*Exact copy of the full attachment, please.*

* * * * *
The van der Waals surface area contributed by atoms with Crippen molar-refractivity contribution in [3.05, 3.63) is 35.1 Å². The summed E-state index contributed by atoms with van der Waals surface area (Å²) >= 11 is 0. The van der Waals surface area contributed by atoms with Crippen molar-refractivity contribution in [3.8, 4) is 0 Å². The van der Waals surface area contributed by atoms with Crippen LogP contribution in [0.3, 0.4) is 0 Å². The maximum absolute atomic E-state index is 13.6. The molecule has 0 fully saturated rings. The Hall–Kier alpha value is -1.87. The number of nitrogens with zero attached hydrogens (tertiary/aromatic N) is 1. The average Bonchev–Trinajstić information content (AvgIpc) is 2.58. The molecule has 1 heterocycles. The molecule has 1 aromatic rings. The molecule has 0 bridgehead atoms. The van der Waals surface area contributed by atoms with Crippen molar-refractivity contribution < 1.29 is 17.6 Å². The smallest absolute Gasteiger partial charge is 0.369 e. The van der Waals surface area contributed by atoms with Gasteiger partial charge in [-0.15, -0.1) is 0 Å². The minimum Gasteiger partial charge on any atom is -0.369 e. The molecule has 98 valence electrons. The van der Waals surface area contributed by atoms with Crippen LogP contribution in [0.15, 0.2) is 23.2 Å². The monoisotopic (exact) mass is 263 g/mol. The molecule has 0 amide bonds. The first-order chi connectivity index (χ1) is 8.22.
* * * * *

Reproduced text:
The van der Waals surface area contributed by atoms with Crippen molar-refractivity contribution in [3.05, 3.63) is 35.1 Å². The summed E-state index contributed by atoms with van der Waals surface area (Å²) >= 11 is 0. The van der Waals surface area contributed by atoms with Crippen molar-refractivity contribution in [3.8, 4) is 0 Å². The van der Waals surface area contributed by atoms with Crippen LogP contribution in [0.3, 0.4) is 0 Å². The maximum absolute atomic E-state index is 13.6. The molecule has 0 fully saturated rings. The Hall–Kier alpha value is -1.87. The number of nitrogens with zero attached hydrogens (tertiary/aromatic N) is 1. The average Bonchev–Trinajstić information content (AvgIpc) is 2.58. The molecule has 1 heterocycles. The molecule has 1 aromatic rings. The molecule has 0 bridgehead atoms. The van der Waals surface area contributed by atoms with Crippen molar-refractivity contribution < 1.29 is 17.6 Å². The smallest absolute Gasteiger partial charge is 0.369 e. The van der Waals surface area contributed by atoms with Gasteiger partial charge in [-0.15, -0.1) is 0 Å². The minimum Gasteiger partial charge on any atom is -0.369 e. The molecule has 98 valence electrons. The van der Waals surface area contributed by atoms with Crippen LogP contribution in [0.15, 0.2) is 23.2 Å². The monoisotopic (exact) mass is 263 g/mol. The molecule has 0 amide bonds. The first-order chi connectivity index (χ1) is 8.22.